Courting the Kodak

From fine cinema to the finest fluff, a guide to the big screen’s bounty for the new season

Any movie that opens in theaters in 2011 is technically eligible for an Academy Award, but it is a widely held belief that fall movies have a leg up on their spring and summer competition. This explains why so many films featuring what some enraptured critics might call “tour-de-force performances” or “epic dramatic arcs” tend to make their debuts at a time of year when people are not shuffling into theaters sporting sandy flip-flops and impressive farmer’s tans.

That said, this year’s fall slate seems surprisingly light—not in volume (because until Deep Impact becomes a reality, studios will continue to crank out movies faster than anyone with any semblance of a life can consume them, much like Lucy and Ethel in that chocolate factory assembly line), but in tone. Certainly among the wide releases, slap-happy comedies and cheap horror flicks outnumber pedigreed Oscar bait. But the movies that do court their winning moment in the Kodak Theatre do so with gusto.

J. Edgar (Nov. 9), for example, Clint Eastwood’s biopic of the controversial and possibly gay FBI director, stars Leonardo DiCaprio in a bit of inspired—if against-type—casting (or will they shorten him like they did with Chris Evans in Captain America and craft a wide, asymmetrical head using CGI?). Extremely Loud & Incredibly Close (Dec. 25), adapted from Jonathan Safran-Foer’s 9/11-themed novel, unites The Hours director Stephen Daldry with a powerhouse cast of Tom Hanks, Sandra Bullock and Viola Davis. George Clooney puts on his writer-director pants for The Ides of March (Oct. 7), a political thriller in which he stars as a presidential candidate whose staffer (Ryan Gosling) threatens to bring down the campaign. Martin Scorsese helms his first 3-D family film, Hugo (Nov. 23), about an orphaned boy living in a Paris train station. Capote director Bennett Miller and The Social Network scribe Aaron Sorkin put their muscle behind Moneyball (Sept. 23), based on the nonfiction book by Michael Lewis, which features a meaty role for Brad Pitt as the general manager of the Oakland A’s. Another literary screen adaptation, We Need to Talk About Kevin (Dec. 2), showcases Tilda Swinton as the mother of a teen who perpetrates a Columbine-esque massacre. And Anonymous (Oct. 28), a period piece that investigates the real authorship of William Shakespeare’s works, could be a dark horse—that is, if the Footloose remake (Oct. 14) starring Dancing With the Stars’ Julianne Hough doesn’t split the vote.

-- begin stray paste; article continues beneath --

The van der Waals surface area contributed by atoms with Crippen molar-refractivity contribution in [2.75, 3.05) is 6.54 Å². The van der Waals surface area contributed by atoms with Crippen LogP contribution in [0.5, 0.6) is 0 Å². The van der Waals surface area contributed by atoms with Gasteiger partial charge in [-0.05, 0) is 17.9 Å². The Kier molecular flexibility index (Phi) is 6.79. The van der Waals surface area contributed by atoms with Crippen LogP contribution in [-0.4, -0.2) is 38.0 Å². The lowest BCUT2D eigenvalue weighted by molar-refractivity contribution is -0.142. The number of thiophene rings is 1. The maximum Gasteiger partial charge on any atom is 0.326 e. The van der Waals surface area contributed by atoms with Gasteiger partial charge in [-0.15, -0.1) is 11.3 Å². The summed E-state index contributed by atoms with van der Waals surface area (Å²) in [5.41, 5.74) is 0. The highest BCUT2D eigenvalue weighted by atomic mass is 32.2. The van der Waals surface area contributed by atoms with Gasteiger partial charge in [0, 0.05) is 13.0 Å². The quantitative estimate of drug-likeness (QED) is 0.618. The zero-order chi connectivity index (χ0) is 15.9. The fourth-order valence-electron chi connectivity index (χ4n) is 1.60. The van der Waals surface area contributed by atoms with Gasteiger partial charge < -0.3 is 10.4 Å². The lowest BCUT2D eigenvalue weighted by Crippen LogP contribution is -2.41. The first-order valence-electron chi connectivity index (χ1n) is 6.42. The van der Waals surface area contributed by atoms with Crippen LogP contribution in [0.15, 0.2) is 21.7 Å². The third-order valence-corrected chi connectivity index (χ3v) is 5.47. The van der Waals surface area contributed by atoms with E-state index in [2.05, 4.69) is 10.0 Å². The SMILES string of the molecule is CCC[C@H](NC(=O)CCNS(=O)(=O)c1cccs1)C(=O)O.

Much of fall’s fluffier fare, though, to be fair, doesn’t sound so terrible. Gwyneth Paltrow dies a phlegmy death in Steven Soderbergh’s apocalyptic Contagion (Sept. 9), so there’s a bright spot! Zoe Saldana is an assassin in Colombiana (Aug. 26), and Helen Mirren is a retired secret agent whose job may not be completed in The Debt (Aug. 31). Killer Elite (Sept. 23) teams Robert De Niro with Jason Statham, and a porn ’stache’d Clive Owen for in shoot-em-up action romp (it’s gotta be better than The Expendables, right?). No one ages past 25 (just like Us Weekly!) in the dystopian thriller In Time (Oct. 28), starring Justin Timberlake and Amanda Seyfried. And Ben Stiller and Eddie Murphy lead a blue-collar Ocean’s Eleven-type gang in Tower Heist (Nov. 4).

Of course, on the other hand, are movies like The Sitter (Dec. 9), which looks, essentially, to be a remake of Adventures in Babysitting starring—wait for it—Jonah Hill, and Jack and Jill (Nov. 11), which features Adam Sandler as both the protagonist and his identical twin sister. (Somehow, Al Pacino got roped into playing (girl) Sandler’s love interest. This is worse than when he put the hit on Fredo.) And then there’s the return of Robert Rodriguez’s money tree Spy Kids: All the Time in the World (Aug. 19), which claims to be in 4-D Aroma-Scope.